Let's assume that the corner of NC highway and the tollway fills up the massive new office complex quickly. If the whole building is not occupied by the owner, there will be some "spec" space that must be absorbed. This "Class A" office space will suck up most of the potential "Class A" tenants in the area for a while.
As we continue around the tollway to Rowlett, we see a lot of commercial development along the tollway. Do you notice something in common with all the commercial development? You can get to all of them without using the tollway. There is a major "free" cross street at all locations. These cross streets are major throughways with at least four lanes and carry a lot of traffic. Some examples are, Jupiter Road, Renner Road, Brand, Hiwy #78, and Firewheel. One can use the tollway to get to those sites, but you don't have to.
As you drive around the tollway, there is land everywhere. In fact, if one exits Hiwy #78, Murphy and Wylie can also be accessed as well as Sachse. Wylie and Sachse can even offer rail served land. There is a lot of available land.
Now, in the tape I asked you to view two or three posts ago, Bill Cunningham referred to the land above and said these parcels were in smaller acreages and were not suitable for an Industrial Park. I agree with Mr. Cunningham. These parcels are not suitable for an industrial park development. However, who said there was a demand for an industrial park? Where is the data proving up the need? I haven't seen any facts proving up the need for an industrial park. What does an industrial park offer, say, Kelly Tire if they want to put in a 50 acre distribution center? They can buy their own 50 acres wherever they want and develop it themselves.
Before we look at the proposed industrial park in Northshore, let's look at Rowlett. Rowlett has five intersections with the tollway. Coming from the south, they are Miller Road, Main Street, Lakeview Parkway, Liberty Grove Road, and Merritt Road. In order of commercial importance, It's my opinion that Lakeview Parkway is the most desirable. Main Street would be next because of visibility from Lakeview and access from service roads. I think Liberty Grove is next in importance because of visibility and service roads, however it has a pretty serious flaw. Liberty Grove doesn't go anywhere. The Liberty Grove intersection is important only because of the visibility from Lakeview and the access roads. Liberty Grove offers no serious crossroad traffic feeds. Miller Road and the new Merritt Road are a toss up. Miller Road can have serious cross traffic, but lacks the infrastructure to be a really good access from LBJ to Dalrock and I-30. On the other hand, Merritt Road goes no where. Merritt Road only has good access from the tollway. Coming from the south, Merritt Road is free. Coming from the north, Merritt costs money to access. This is something that commercial users will look into.
Of the five cross streets on the tollway in Rowlett, only two are in Northshore, and they are flawed.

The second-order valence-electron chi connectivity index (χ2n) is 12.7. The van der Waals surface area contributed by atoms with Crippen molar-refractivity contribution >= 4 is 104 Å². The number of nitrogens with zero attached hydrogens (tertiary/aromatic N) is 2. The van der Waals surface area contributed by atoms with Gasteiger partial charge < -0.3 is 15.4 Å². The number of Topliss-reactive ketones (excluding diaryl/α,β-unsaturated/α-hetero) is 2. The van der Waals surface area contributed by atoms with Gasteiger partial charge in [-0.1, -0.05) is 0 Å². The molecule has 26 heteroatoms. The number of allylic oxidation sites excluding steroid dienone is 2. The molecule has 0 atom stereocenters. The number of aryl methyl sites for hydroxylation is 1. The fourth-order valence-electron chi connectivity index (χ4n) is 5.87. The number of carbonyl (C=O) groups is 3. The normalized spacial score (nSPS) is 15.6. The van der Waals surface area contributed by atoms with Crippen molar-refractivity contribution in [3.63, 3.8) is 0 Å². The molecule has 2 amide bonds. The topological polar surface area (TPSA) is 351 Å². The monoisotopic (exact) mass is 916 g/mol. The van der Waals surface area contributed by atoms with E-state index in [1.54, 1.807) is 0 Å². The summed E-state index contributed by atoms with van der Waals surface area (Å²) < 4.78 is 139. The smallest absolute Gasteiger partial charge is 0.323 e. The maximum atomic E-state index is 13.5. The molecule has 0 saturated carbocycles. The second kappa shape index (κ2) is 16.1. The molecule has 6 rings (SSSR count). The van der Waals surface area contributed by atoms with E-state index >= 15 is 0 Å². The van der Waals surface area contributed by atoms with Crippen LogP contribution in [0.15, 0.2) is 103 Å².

I just don't see big demand for commercial in Northshore except at the corners of Liberty Grove and Merritt Road. I think some commercial demand exists in Rowlett, but there is a lot of commercial land on Lakeshore, some on Rowlett Road and Miller Road. A new strip center was built on Liberty Grove right outside Waterview. It is empty. It has moved in no tenants in several weeks and I don't see any potential tenants lining up. I think it was premature. How much? Oh, maybe two-three years at reduced rate rents. I image the construction lender isn't a real happy camper.
Now.......it has been proposed that Rowlett needs an Industrial Park. It has been decreed that it should be Northshore. Do you know how many land owners are in Northshore? I don't either, but its a bunch. Do you know how difficult it would be trying to get all the owners on the same administrative page? It would be awful, like herding cats. I don't know anyone with the patience for that sort of job. Therefore, it would take someone with some very impressive financial muscle to come in and acquire, and/or organize the owners into some united front orchestrating an INDUSTRIAL PARK. If the developer wanted to buy the land and get the landowners out of the picture, he/she would have to have deep pockets.......really deep. Some of the land is more valuble than other land, but if an average price of $3/per foot was used, it would take $130,680,000 to buy the land. Some of the land has serious topo problems. Heaven knows what it would take in total dollars to develop. $50,000,000 wouldn't be out of the question ($50K per acre).
Now, after all the above, would you care to bet me $10 that the Industrial Park will ever become a reality within the next 10-20 years? I would be delighted if Rowlett had what it took to have it's industrial park, but I don't think it's going to happen. I would be quick to change my mind, and happily do so, if someone would show me the data and facts that prove me wrong. So far, our consultants haven't done so.
All this time that Rowlett would be waiting on the commercial development, the city would be losing revenue from the absence of upscale residential and the owner's disposable income purchases added to the tax base. Whatever that shortfall is, you will be making up in tax rate.